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Kirk Caldwell, a former managing director for the city and county of Honolulu and now its mayor-elect, championed a controversial plan during his mayoral campaign for a 20-mile elevated rail line that's projected to cost more than $5 billion. His opponent, former Gov. Ben Cayetano, is one of its biggest critics. He pledged to kill the project if elected.

I spoke with Caldwell about the future of elevated rail and the path forward for the project a day after the Federal Transit Administration announced its intention to sign a $1.55 billion funding guarantee agreement for the project. The interview has been edited and condensed for clarity.

What's next for elevated rail? How are you going to approach the project?

The first priority is greater openness and transparency with the community on the rail project. There's been a lot of pushback. I think a lot of it had to do with the fact that the city became disengaged with the community on rail. It didn't reach out and address the concerns and fears and all the rest. HART [Honolulu Authority for Rapid Transportation] didn't have an executive director. The ball moved backwards. Reaching out to the community is important.

Next is greater fiscal control and really watching everything that goes out -- the change orders, the delays. Part of people's fear is, "Can we pay for this thing? Is there going to be enough money?"

Then there's addressing the visual impact. How do we make it more visually appealing as it comes into downtown Honolulu through the historic part of town? Can we, for example, make it blend with the color of buildings? Can we plant trees along it so they hide the elevated portion? Can the elevated parts be brought down so it interacts with the street level? Can sound barriers be tempered glass instead of concrete? The visual things would lessen the impact.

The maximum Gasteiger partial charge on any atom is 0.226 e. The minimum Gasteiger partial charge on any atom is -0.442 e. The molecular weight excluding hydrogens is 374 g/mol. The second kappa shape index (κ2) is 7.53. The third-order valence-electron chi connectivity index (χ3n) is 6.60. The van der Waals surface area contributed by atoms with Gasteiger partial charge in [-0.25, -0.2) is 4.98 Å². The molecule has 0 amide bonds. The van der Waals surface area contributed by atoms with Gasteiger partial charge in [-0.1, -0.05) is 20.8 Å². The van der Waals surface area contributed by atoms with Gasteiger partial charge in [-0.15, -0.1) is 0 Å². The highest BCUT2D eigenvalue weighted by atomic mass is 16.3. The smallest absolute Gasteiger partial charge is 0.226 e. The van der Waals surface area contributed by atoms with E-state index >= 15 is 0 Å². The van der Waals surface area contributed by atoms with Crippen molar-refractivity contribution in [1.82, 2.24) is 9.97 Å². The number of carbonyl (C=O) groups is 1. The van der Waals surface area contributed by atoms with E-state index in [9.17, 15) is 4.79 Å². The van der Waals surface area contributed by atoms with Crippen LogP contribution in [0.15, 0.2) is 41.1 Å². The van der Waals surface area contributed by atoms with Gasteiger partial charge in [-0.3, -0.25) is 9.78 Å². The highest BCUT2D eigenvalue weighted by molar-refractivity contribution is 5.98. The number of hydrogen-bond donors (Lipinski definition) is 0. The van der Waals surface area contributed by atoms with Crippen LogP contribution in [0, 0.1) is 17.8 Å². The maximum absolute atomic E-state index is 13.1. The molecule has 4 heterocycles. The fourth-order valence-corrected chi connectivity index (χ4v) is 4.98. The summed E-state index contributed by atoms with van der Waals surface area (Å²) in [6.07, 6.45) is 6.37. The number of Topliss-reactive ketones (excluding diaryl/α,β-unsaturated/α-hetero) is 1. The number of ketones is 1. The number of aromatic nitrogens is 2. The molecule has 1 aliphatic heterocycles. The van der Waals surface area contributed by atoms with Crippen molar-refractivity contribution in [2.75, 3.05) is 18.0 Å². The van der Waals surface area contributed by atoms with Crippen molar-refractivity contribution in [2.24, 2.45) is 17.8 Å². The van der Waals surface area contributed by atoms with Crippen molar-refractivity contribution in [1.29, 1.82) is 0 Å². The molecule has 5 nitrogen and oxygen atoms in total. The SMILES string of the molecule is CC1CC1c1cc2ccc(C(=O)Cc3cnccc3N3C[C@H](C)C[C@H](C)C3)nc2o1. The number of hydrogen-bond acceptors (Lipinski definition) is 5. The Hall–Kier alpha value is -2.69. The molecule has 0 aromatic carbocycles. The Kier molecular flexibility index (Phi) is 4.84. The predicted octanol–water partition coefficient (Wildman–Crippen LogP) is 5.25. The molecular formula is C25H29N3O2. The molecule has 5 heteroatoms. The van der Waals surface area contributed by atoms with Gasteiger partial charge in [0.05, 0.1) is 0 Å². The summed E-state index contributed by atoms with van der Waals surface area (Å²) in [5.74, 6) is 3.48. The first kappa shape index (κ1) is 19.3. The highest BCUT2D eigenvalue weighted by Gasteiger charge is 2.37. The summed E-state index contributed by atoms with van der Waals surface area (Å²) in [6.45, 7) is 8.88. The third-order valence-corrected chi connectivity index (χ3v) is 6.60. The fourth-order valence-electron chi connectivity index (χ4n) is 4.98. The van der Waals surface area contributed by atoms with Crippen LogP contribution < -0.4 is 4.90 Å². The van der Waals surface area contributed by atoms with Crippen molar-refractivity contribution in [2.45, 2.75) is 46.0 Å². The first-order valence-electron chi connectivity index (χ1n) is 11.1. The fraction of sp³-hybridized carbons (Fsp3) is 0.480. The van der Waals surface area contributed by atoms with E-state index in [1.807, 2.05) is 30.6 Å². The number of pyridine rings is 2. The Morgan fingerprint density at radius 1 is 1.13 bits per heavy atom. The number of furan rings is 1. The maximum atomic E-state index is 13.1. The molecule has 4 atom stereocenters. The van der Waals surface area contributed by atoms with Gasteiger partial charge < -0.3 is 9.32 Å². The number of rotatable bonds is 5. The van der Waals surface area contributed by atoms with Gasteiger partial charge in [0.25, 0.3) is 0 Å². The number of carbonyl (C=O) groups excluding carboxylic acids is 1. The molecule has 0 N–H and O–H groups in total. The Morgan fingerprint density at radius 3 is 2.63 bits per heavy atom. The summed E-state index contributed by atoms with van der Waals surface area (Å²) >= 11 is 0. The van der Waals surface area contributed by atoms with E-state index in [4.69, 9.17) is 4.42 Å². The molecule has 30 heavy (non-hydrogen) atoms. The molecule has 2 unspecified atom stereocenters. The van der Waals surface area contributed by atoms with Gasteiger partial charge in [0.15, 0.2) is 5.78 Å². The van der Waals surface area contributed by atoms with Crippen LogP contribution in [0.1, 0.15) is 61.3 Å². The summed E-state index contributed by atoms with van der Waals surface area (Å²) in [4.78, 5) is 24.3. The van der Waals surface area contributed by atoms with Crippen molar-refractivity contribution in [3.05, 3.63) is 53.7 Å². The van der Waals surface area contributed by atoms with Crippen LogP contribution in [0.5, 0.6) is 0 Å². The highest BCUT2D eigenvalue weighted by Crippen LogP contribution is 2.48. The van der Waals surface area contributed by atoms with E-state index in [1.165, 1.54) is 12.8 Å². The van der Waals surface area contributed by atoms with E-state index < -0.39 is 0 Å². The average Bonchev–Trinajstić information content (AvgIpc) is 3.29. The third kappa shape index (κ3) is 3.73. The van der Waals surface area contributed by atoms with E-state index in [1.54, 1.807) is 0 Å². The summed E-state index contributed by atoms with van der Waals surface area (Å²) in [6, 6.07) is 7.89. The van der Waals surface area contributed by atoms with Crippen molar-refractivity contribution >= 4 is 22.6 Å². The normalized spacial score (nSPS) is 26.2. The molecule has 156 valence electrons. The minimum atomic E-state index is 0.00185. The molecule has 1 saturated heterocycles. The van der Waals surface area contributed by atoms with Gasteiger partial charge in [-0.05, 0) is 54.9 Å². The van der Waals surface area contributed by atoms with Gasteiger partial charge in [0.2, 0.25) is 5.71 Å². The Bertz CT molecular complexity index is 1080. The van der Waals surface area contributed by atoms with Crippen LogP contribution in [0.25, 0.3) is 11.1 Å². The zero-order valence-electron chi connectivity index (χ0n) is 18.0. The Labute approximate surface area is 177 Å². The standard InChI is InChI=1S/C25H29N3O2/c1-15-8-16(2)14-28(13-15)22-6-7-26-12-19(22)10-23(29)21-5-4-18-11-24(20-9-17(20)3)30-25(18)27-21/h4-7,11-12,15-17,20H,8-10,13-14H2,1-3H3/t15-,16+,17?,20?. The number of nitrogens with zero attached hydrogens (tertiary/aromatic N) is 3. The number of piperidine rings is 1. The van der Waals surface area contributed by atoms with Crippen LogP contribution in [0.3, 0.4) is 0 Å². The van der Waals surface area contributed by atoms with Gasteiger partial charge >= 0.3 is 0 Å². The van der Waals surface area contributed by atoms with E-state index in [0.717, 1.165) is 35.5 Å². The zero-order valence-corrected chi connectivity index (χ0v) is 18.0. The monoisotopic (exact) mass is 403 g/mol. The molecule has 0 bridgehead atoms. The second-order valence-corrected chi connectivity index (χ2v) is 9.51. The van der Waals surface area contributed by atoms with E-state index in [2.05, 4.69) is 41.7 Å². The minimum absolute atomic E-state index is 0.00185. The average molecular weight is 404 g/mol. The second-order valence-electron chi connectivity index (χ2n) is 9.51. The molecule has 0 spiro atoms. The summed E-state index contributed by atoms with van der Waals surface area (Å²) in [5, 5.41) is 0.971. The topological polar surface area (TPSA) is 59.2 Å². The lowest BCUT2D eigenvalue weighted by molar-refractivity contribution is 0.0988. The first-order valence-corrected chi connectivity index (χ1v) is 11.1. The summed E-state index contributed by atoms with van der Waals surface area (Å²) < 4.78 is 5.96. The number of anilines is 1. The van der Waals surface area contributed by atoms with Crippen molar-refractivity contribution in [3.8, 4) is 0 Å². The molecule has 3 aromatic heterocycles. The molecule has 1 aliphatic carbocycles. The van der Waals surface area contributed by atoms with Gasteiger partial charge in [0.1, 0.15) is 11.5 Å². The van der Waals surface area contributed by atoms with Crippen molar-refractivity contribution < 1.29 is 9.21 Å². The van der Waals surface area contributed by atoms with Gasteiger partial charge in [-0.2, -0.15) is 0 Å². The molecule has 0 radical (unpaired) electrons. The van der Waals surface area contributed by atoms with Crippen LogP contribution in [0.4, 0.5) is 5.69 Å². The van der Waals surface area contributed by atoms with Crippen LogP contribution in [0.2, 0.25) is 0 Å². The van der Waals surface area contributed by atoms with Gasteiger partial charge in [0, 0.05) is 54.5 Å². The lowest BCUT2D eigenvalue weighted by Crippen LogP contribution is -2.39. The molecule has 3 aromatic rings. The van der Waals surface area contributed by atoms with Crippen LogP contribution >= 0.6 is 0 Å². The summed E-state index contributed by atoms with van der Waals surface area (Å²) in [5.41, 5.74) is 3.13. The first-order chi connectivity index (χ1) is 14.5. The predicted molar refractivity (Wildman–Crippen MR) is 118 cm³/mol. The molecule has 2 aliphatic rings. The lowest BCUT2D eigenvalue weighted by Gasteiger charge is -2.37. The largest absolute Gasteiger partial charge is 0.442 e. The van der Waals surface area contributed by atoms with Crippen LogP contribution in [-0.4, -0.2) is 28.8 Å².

How much authority and oversight does the city of Honolulu have over the project?

I'll team up with HART on a regular basis. While HART is tasked with building it, the mayor and the city has ultimate responsibility. I'll be engaged and hands on. I think that's really critical as we move forward. It's a semi-autonomous agency. The mayor and council make appointments to the board. Some of the mayor's cabinet sits on the board. It's still a city project. I don't think of my job as micromanaging the project and telling the board what it needs to do. I'll be engaging with HART and making sure they have the support of the mayor's office.

Cayetano filed a lawsuit to try to stop the project, and in November, a federal judge ruled that as the city pursued elevated rail, it didn't do enough to identify cultural properties, that it needs to reevaluate the possibility of a tunnel and that it needs to consider rail's impact on a park. What does the ruling mean for the future of the project?

We'll put together a group to work with HART on how do we build rail better and see what kind of recommendations can be made that don't delay the project. I was a practicing attorney for 30 years, and my first 15 were doing litigation. If I was the defendant's attorney, in a case with 57 counts filed, and I said I got 54 of them dismissed outright -- including the critical one -- I'd come back and say it was successful. A clean sweep, slam dunk is difficult in a case like this. This is a bump in the road. I assume there can be more lawsuits filed. We'll address them as they come.

What else is on tap for you, besides your focus on rail?

A lot of the election was focused on rail. Issues like sewer, water, parks -- issues that can have an immediate impact -- that's why I liked municipal government more than my time in state government. I think that resonated with people. Rail was at 48 percent support, and I was at 55 percent, so I got people who were anti-rail supporting me. As it got closer to the election, people realized they wanted a mayor who's going to take care of the garbage, make sure the street gets repaved and be someone who will take care of the park people's grandkids play in. I was talking about the issues. Ben Cayetano was saying, "I'm going to get elected and kill rail."